"Northern Dutchess Paramedics is a wonderful company and family-oriented," Ann says. "They care about their employees and their well-being, and that is what keeps me going." When asked whether she really likes EMS, Ann says, "You know what, I'm not sure. It is very frustrating. I have enough college hours to apply to nursing school, but I can't find the time or the money to make the change."
Things are better for EMS providers in Southern California, even when the increased cost of living is factored in. Justin Weems, EMT-P, has been a paramedic with a private company in Riverside County, Southern California, for over 10 years. Justin works 84 hours every two weeks and earns $16.64 an hour-approximately $40,073 annually.
"I work in a great place," he says.
Justin and his fellow field employees work a 4/3 schedule-four 12-hour shifts followed by four off, and then three shifts followed by three off. This equals 84 hours a pay period. The company also offers a 401K plan.
Despite Justin's satisfaction with his employer, the grass remains greener at some of the fire departments in Los Angeles County. Justin recently completed the fire academy and is interviewing for firefighter/paramedic jobs. One town he is considering is Manhattan Beach-a small beachside community in Los Angeles County that operates a paramedic engine and a paramedic rescue ambulance.
The annual salary for a firefighter/paramedic in Manhattan Beach ranges from $60,072 to $73,020. The city offers an employee benefits package far superior to that of most private ambulance services. In Manhattan Beach, through their collective bargaining agreement, firefighter/paramedics receive health insurance, retirement, a uniform allowance, tuition reimbursement of up to $2,000 a year, and seniority credit. Paid vacation accrues at 15 hours per month for employees with fewer than 10 years of service. Employees are provided 12 hours of sick leave a month. Firefighter/paramedics in Manhattan Beach work 48 hours on duty followed by 96 hours off duty.
The disparity in pay between nursing and EMS seen elsewhere in the United States does not exist in Southern California. It is not uncommon for nurses to leave nursing for an EMS career. Likewise, it is not uncommon for fire department paramedics to attend nursing school and moonlight as ED nurses during their off-duty hours. Justin says he will continue to work for his current employer on his days off, either in Riverside or Los Angeles County.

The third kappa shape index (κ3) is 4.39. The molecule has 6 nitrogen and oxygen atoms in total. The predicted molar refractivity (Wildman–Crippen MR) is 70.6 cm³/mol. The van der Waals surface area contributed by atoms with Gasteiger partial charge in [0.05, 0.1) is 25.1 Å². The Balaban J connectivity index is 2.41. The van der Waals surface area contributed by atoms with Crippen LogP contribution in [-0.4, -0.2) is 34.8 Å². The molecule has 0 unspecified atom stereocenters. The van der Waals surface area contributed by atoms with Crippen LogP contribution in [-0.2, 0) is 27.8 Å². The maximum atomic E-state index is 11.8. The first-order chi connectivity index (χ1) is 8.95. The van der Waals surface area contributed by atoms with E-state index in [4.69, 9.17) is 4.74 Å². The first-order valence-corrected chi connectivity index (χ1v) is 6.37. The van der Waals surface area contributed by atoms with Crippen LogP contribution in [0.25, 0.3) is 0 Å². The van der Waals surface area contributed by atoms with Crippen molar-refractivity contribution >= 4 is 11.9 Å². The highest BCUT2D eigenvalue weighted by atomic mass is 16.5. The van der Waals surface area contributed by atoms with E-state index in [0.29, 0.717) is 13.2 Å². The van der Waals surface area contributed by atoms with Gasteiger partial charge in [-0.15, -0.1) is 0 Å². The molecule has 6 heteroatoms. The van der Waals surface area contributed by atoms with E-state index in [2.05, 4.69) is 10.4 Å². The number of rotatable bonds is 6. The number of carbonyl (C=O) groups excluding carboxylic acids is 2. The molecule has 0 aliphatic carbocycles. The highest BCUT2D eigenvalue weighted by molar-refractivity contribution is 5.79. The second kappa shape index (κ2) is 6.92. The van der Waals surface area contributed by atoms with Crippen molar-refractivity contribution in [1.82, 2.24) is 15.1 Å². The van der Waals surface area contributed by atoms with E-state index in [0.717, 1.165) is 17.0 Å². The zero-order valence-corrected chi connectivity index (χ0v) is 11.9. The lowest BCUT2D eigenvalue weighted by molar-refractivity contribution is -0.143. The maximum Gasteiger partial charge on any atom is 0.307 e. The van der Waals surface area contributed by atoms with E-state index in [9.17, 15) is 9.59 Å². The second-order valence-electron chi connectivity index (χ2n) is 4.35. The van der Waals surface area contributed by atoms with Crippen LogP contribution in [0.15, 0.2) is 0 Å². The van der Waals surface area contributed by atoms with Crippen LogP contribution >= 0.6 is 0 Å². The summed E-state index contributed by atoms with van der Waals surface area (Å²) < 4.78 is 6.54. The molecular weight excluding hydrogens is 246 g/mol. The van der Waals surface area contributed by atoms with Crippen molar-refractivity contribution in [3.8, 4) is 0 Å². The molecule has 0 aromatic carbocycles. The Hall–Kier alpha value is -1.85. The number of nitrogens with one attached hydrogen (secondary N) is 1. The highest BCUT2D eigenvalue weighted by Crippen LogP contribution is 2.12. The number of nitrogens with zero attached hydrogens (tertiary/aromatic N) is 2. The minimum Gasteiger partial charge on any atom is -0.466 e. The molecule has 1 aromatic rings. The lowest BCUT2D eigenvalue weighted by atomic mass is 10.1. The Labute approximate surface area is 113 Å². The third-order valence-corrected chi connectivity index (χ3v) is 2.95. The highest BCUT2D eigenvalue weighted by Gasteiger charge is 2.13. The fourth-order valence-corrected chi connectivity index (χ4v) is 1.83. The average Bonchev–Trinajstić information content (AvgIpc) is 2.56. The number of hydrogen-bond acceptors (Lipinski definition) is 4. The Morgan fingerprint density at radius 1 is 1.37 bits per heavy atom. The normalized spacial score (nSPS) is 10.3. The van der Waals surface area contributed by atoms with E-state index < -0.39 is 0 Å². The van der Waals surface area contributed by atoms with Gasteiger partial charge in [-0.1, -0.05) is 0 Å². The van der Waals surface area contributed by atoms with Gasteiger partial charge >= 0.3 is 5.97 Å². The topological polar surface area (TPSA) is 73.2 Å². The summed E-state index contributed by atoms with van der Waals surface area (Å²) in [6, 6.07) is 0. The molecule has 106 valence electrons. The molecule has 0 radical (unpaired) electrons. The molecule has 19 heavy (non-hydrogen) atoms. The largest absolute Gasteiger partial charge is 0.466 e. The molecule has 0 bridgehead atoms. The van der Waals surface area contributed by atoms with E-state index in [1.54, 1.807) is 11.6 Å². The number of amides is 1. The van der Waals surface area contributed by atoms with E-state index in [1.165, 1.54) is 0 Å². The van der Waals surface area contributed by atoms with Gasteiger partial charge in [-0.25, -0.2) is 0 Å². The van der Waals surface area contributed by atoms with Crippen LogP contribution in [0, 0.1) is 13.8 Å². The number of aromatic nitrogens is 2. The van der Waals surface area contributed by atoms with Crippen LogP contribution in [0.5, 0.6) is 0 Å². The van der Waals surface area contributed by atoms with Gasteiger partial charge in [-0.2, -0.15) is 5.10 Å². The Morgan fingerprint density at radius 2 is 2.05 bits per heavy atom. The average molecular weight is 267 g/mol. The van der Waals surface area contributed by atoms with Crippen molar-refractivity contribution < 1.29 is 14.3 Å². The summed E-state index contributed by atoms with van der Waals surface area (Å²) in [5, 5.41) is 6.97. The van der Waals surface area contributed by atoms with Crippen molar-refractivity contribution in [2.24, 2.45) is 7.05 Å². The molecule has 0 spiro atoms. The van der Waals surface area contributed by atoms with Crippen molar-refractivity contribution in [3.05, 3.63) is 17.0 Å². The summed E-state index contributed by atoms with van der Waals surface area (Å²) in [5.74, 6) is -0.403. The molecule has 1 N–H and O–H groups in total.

Many countries have EMS systems similar to the United States, yet these countries seem to put a greater value on EMS than does the United States. This is reflected by salaries competitive with similar medical and public safety professions.
Although EMS delivery varies significantly throughout Canada, each provincial Ministry of Health recognizes EMS as a part of the healthcare team and sees EMS personnel as healthcare professionals. A 10-year paramedic with Toronto EMS earns approximately CAD$68,000 (about US$53,553) annually. Paramedics receive six weeks of annual paid vacation, free training, free uniforms, dry cleaning, retirement and 10 months parental leave. Most paramedics retire at age 65, although earlier retirement is possible. Several unions represent EMS providers in Toronto EMS.
Unlike the United States, Canadian EMS education is generally much longer and more comprehensive. In Toronto, two years of education are required to become an entry-level primary care paramedic. Advanced care paramedics (ACPs) require at least a year of experience and another year of formal education. Paramedics in Toronto who want to be critical care paramedics must take a fourth year of education before becoming certified. This course is much more comprehensive and more difficult than the typical two-week critical care paramedic course offered in the United States. In Toronto, enhanced education and a strong union have led to pay and benefits that are among the best in Canada.
In the western province of Alberta, the City of Calgary operates a state-of-the-art EMS system. Functionally a third municipal service, Calgary EMS operates 37 ALS response vehicles and responds to over 80,000 calls a year. There are three levels of EMS providers in Calgary: Emergency Medical Responder (EMR), Emergency Medical Technician (EMT) and Emergency Medical Technologist-Paramedic (EMT-P). The EMT is the entry-level position and requires six months of education. EMTs may go on to seek paramedic certification by completing a full-time two-year paramedic program (although some one-year programs still exist).